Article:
Over the past three months or so, Ferrellgas Partners, L.P. (NYSE:FGP) units are down roughly 60%. As you might expect, the news that led to that drop is pretty bad, which is why now might just be the perfect time for investors to jump in and buy shares of the propane-focused limited partnership. Here are three reasons to consider stepping into this abyss.
1. The damage is done
The first thing you need to consider about Ferrellgas is the most recent news. The biggest negative was the announcement that the distribution could be cut from $2.05 per unit annually to just $1.00. That's a more than 50% cut, but with the near-60% price drop, it looks like that bad news has likely been priced in by the market.
The other news released along with the partnership's fiscal 2016 earnings wasn't great. Essentially, Ferrellgas' push into the midstream sector has been a bust, with the loss of a major customer. That forced the partnership to write down the assets it had only just purchased, led to the ousting of the CEO who orchestrated the midstream push, and left Ferrellgas in the unenviable position of paying down debt to avoid violating its debt covenants.
However, like the distribution cut, this news is in the market and likely priced fully into the units. That offers investors a chance to buy in at a low price, assuming they can stomach the turnaround efforts over the next few years.
2. They got your back
The next big reason to like Ferrellgas is insider ownership. The partnership reinstated the founder and chairman of the board, James Ferrell, as the interim CEO. Chances are, he's only going to be in that position for a limited amount of time, but here's a fun fact: Ferrell owns 5% of the partnership's shares. He has a vested interest in seeing Ferrellgas, his namesake company, turn itself around.
Meanwhile, Julio Rios, who heads the company's midstream business, owns roughly 1.1% of Ferrellgas' units. While turning the midstream business into a profitable operation, or finding a way to get out from under it, is his job, he clearly has a big stake in the overall company, too. And that means he's incentivized to do the right thing for Ferrellgas and its shareholders.
But wait, there's more. The partnership also has an employee stock ownership plan, or ESOP. And it's pretty big: The ESOP owns roughly 23% of the company's units. Every single employee, then, has a vested interest in seeing Ferrellgas turn its business around, with some of the biggest names at the company having even more skin in the game. This is a partnership where the employees are truly aligned with shareholders.
3. Back to basics
The last reason to consider buying Ferrellgas now is that the "fix" for the partnership's problems is really more of a back-to-basics thing than anything else. For example, the issue that's likely to lead to a distribution cut is too much debt. Well, the answer to that is simply to pay down debt. The company's cash cow propane business, which is mostly performing just like it always has, should get that done in time. (Yes, it may take a little while, so you'll need to be willing to stick it out for a while.)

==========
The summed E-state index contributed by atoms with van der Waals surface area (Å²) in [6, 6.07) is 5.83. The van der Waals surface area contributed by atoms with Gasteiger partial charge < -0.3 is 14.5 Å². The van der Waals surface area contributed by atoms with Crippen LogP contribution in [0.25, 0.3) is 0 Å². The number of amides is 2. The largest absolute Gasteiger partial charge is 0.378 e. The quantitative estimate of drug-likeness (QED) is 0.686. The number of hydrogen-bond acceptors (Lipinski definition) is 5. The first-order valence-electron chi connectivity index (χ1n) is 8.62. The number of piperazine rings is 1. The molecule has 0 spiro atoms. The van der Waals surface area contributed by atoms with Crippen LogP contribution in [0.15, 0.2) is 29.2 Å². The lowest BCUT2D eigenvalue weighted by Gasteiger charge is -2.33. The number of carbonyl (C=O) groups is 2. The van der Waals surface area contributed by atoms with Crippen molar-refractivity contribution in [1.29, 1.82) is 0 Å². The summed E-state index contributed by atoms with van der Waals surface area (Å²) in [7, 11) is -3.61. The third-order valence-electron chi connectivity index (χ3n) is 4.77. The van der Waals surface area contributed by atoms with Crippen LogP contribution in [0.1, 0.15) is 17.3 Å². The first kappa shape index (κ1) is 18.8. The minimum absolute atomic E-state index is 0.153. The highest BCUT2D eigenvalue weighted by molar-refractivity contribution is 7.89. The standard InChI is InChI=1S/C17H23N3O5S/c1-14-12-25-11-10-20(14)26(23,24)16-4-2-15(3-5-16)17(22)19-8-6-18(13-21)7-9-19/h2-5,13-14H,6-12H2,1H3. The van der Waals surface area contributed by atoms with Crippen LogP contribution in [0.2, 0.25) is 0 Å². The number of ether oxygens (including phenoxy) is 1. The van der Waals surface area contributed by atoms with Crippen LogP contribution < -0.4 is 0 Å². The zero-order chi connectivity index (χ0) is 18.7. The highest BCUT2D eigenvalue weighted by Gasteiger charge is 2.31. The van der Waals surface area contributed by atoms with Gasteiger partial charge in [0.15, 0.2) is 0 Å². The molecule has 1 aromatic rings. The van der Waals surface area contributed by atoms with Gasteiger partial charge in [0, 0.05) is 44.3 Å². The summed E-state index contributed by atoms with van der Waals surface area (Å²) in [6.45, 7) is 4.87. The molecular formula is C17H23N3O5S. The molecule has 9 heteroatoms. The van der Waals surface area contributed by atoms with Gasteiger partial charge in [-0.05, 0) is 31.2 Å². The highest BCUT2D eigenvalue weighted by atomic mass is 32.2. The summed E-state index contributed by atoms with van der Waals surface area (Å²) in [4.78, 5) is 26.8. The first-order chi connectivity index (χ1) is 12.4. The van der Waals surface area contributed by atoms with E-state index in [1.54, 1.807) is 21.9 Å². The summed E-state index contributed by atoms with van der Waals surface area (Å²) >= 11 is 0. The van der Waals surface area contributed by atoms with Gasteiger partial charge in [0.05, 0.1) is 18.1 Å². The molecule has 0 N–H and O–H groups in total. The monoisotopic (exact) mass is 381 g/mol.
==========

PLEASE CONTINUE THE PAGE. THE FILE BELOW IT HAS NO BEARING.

Once debt is again at manageable levels, though, the distribution is likely to be increased again. And if you look back at the partnership's long history, it has paid distributions every quarter since it went public in 1994. The vast majority of those quarterly payments have been $0.50, or $2 a share per year. In fact, the first distribution hike in the partnership's history came in August of 2015, bringing the payment to $2.05 per share per year. That was when expectations were high for the midstream business.
However, once the company works through its debt troubles, and with such significant insider ownership, it's highly likely that getting back to basics will eventually lead the distribution back to the old annual $2.00 per unit level. So, there's every reason to believe the upside for the distribution after the cut is fairly large.
No free rides
The fly in the ointment is what to do with the midstream business, which is now worth far less than what Ferrellgas paid for it. That said, the partnership has already written down roughly 70% of the value of its big purchases in the space. That painful writedown should take care of a huge piece of the problem, even though it remains the open-ended question to watch. And don't forget investors are already discounting the value of that division based on the share price decline, so the future downside from troubles here is probably limited. And if the company can turn the business around, or sell it, a huge weight would be lifted off of the shares.
Essentially, Ferrellgas is a turnaround story where the bad news is pretty much all out in the open. And the fix isn't hard to figure out: Get back to basics, and pay down debt. Moreover, insiders, including every single employee in the company's ESOP, have a huge vested interest in seeing the company get back on track. It could take a couple of years, but this is probably going to be the most pessimistic moment for the partnership, which means it might just be the best time for investors to step in.